Sunday, 3 May 2009

The UK's Poet Laureate

I have no literary pretensions. If commenting on another's writing, I am most likely to note spelling, punctuation, clarity or ambiguity of meaning, and the need for subjects to remain in relative contact with appropriate verbs.

These are not the skills needed when trying to appreciate poetry.

Modern poetry especially assumes the right to ignore the conventions of grammatical prose. But I don't object in any way to the stylistic variety this freedom provides.

What I hope to gain from reading poetry is a feeling, an insight, a representation or perhaps, a dilemma, that inwardly I can recognise and agreeably or grudgingly acknowledge with an understanding "Yes".

Carol Ann Duffy, who has just been appointed as the new Poet Laureate, has been a poet of record for some 35 years and, apparently, is one of the best-selling poets in the United Kingdom.

According to The Guardian, Duffy has managed the rare feat in the poetry world of combining popularity with critical acclaim. And if gongs are anything to go by she has achieved a lot: awarded the OBE in 1995, a CBE in 2002, a recipient of the TS Eliot prize, the Dylan Thomas award, the Whitbread poetry prize, the Somerset Maugham and the Forward prize, and her poetry features regularly on school and university syllabuses.

Following her ten-year appointment last week, which was confirmed after public consultation and endorsement by the Queen, Gordon Brown paid tribute to her ability to put "the whole range of human experiences into lines that capture the emotions perfectly".

Personally, although I sense Ms Duffy puts much effort into reaching deeply into her subjects – and she has a particular fascination for 'words' – on the qualities I hope to receive from poetry she doesn't really cut it, and for me FAILS.

See what you think. This is a poem by Carol Ann Duffy:

In his darkroom he is finally alone
with spools of suffering set out in ordered rows.
The only light is red and softly glows,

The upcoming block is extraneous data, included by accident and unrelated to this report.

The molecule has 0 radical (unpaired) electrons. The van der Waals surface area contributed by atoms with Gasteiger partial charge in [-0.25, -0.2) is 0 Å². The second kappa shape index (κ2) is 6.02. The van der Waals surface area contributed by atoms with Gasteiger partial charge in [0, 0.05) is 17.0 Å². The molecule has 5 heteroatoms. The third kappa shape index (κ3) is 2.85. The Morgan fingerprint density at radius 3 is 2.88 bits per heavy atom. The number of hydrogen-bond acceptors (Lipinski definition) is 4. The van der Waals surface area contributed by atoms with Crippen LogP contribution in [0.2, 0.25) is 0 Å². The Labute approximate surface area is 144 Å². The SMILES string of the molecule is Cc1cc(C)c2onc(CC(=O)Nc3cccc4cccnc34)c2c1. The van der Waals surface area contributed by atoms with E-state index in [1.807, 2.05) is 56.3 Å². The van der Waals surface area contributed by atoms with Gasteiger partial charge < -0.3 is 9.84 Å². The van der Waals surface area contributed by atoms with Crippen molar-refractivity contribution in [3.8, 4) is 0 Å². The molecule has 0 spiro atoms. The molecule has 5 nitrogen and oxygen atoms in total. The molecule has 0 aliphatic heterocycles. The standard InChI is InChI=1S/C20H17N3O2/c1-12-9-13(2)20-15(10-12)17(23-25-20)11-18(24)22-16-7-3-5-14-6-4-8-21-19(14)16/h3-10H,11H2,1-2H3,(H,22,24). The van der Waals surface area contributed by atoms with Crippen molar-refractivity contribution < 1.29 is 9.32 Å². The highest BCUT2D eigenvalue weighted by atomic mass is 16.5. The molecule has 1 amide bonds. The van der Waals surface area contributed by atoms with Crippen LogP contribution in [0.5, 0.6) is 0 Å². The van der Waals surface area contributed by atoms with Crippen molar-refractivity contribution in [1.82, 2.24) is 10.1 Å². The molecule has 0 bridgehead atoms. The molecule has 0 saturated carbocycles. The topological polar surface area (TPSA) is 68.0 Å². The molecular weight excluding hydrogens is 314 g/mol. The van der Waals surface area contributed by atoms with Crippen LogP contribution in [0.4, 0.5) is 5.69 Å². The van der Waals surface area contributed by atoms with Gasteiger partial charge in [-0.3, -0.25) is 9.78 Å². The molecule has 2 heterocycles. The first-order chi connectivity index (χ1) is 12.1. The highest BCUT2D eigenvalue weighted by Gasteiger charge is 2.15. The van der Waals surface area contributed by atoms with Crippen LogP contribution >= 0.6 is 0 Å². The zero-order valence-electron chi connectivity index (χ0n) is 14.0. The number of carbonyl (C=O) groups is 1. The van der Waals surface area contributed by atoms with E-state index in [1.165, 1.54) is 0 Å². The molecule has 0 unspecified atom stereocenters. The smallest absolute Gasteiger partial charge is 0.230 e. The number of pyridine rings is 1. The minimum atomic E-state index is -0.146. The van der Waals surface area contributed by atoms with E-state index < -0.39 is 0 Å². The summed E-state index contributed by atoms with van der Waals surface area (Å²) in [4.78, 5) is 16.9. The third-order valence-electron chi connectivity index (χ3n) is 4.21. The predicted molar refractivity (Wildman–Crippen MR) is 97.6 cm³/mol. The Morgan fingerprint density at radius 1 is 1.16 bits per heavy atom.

as though this were a church and he
a priest preparing to intone a Mass.
Belfast. Beirut. Phnom Penh. All flesh is grass.

He has a job to do. Solutions slop in trays
beneath his hands which did not tremble then
though seem to now. Rural England. Home again
to ordinary pain which simple weather can dispel,
to fields which don't explode beneath the feet
of running children in a nightmare heat.

Something is happening. A stranger's features
faintly start to twist before his eyes,
a half-formed ghost. He remembers the cries
of this man's wife, how he sought approval
without words to do what someone must
and how the blood stained into foreign dust.

A hundred agonies in black-and-white
from which his editor will pick out five or six
for Sunday's supplement. The reader's eyeballs prick
with tears between bath and pre-lunch beers.
From aeroplane he stares impassively at where
he earns a living and they do not care.

And this is a poem by Ted Hughes, Poet Laureate from 1984 to 1998:

I found this jawbone at the sea's edge:
There, crabs, dogfish, broken by the breakers or tossed
To flap for half an hour and turn to a crust
Continue the beginning. The deeps are cold:
In that darkness camaraderie does not hold.

Nothing touches but, clutching, devours. And the jaws,
Before they are satisfied or their stretched purpose
Slacken, go down jaws; go gnawn bare. Jaws
Eat and are finished and the jawbone comes to the beach:
This is the sea's achievement; with shells,
Verterbrae, claws, carapaces, skulls.

Time in the sea eats its tail, thrives, casts these
Indigestibles, the spars of purposes
That failed far from the surface. None grow rich
In the sea. This curved jawbone did not laugh
But gripped, gripped and is now a cenotaph.

And this is a poem by John Masefield, Poet Laureate from 1930 to 1967:

Quinquireme of Nineveh from distant Ophir,
Rowing home to haven in sunny Palestine,
With a cargo of ivory,
And apes and peacocks,
Sandalwood, cedarwood, and sweet white wine.

Stately Spanish galleon coming from the Isthmus,
Dipping through the Tropics by the palm-green shores,
With a cargo of diamonds,
Emeralds, amythysts,
Topazes, and cinnamon, and gold moidores.

Dirty British coaster with a salt-caked smoke stack,
Butting through the Channel in the mad March days,
With a cargo of Tyne coal,
Road-rails, pig-lead,
Firewood, iron-ware, and cheap tin trays.

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